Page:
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My background is the book BDD in action.

How one goes from Feature to Stories? More specifically I would like to understand the following:

1- When does one provide the decomposition into stories? Do you do it while spotting the examples that illustrate your feature ?

2 - If so how do you proceed in your development then: Do you first start to on work on the stories while leaving your feature pending ? Do you right the feature scenario first and then, move on the stories that comes out of it, while leaving the feature test pending ?

The key here is the process, if i do a decomposition of a feature into stories, before writing my actual scenario that spot those stories, i might be writing stories that are not relevant to the feature isn't it?

This though make me think that stories must be fleshed out in the same way as unit test/integration test are fleshed out of a user stories?

However if one does that well it is difficult to plan a feature for scrum iteration.

I understand that it is just a planning tool, but it would be interesting to understand how this planning is actually used in the context of dealing with a feature.

I believe one should not do too much upfront planning, not commit to things without being sure, but in the mean time, it seem to me that the decomposition into the different process (stories) involve into the feature process requires some upfront planning.

I would appreciate a clarification on that point.

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  • After some digging on the subject, i think my problems came from my comprehension of user story as a planning tool. With my updated understanding, user story are part of a feature in terms of multiple scenarios ? This shall be represented as a tag on the scenario. If this user story is also present in another feature, then the tag will remind that, it is tested already in another feature? Please let me know if i got it right?
    – MaatDeamon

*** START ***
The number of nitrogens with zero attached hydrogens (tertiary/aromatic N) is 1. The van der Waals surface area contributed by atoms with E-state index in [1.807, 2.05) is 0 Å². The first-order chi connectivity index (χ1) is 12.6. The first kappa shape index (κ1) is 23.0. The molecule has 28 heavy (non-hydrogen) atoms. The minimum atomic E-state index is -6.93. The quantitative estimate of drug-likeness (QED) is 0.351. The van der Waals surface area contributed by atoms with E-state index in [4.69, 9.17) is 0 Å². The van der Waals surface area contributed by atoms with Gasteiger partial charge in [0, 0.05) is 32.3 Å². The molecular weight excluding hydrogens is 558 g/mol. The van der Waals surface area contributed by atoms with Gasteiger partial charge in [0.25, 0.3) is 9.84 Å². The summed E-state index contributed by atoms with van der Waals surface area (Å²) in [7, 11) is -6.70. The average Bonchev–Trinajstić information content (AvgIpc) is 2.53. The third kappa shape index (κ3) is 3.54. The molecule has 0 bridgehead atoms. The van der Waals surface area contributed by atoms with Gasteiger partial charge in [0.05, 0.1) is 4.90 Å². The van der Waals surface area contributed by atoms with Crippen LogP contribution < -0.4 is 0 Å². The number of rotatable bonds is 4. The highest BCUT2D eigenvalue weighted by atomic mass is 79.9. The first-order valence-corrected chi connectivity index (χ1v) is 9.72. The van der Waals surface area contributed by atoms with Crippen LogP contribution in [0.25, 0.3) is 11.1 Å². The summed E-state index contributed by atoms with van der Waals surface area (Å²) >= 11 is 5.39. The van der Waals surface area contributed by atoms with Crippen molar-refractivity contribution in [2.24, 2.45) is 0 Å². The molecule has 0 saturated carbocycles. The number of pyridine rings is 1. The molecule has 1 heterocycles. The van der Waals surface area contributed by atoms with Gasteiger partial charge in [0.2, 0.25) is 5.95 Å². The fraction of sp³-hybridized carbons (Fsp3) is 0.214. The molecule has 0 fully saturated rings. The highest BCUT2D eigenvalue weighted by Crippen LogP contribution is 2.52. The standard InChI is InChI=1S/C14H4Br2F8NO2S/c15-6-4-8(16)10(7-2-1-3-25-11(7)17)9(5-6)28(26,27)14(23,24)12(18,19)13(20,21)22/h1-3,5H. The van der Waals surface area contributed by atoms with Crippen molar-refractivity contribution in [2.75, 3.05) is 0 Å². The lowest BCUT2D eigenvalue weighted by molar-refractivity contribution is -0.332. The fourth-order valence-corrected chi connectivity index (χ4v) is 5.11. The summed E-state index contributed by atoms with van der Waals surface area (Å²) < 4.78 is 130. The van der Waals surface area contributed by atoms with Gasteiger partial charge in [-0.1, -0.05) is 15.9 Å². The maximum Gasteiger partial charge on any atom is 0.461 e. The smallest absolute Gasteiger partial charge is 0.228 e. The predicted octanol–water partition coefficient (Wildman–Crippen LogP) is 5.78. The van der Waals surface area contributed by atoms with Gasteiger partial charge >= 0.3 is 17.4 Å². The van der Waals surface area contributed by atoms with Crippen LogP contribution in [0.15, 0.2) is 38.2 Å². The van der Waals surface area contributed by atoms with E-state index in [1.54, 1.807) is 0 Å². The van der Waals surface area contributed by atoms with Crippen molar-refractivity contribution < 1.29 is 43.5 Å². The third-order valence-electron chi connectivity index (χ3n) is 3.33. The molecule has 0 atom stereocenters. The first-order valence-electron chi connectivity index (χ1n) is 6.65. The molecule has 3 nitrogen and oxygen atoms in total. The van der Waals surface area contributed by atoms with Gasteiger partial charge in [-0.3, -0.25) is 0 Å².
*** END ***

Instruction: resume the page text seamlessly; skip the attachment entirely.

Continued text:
Jul 21 '14 at 17:58
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Ultimately, user stories translate into software requirements, and so do features.

All high-level descriptions of software should ultimately translate into individual software requirements that are Specific, Measurable, Assignable, Realistic, and Timely. If you get this right, then you're doing it "correctly," assuming your requirements gathering process is sufficiently thorough.

A user story is one or more sentences in the everyday or business language of the end user or user of a system that captures what a user does or needs to do as part of his or her job function. Typically a User Story takes the form:

"As a <role>, I want <goal/desire> so that <benefit>"

For example:

As a Customer Service Representative, I want to search for my customers by their first and last names, so that I can find them in the system if they don't know their account number.

This translates into the requirement:

The Customer Service screen shall provide the capability to look up customers by first and last name.

User Stories don't necessarily have to derive from features. Most customer service representatives already know that they need a tool to look up customers, irrespective of any feature list that may or may not be created yet.

Further Reading
User Stories

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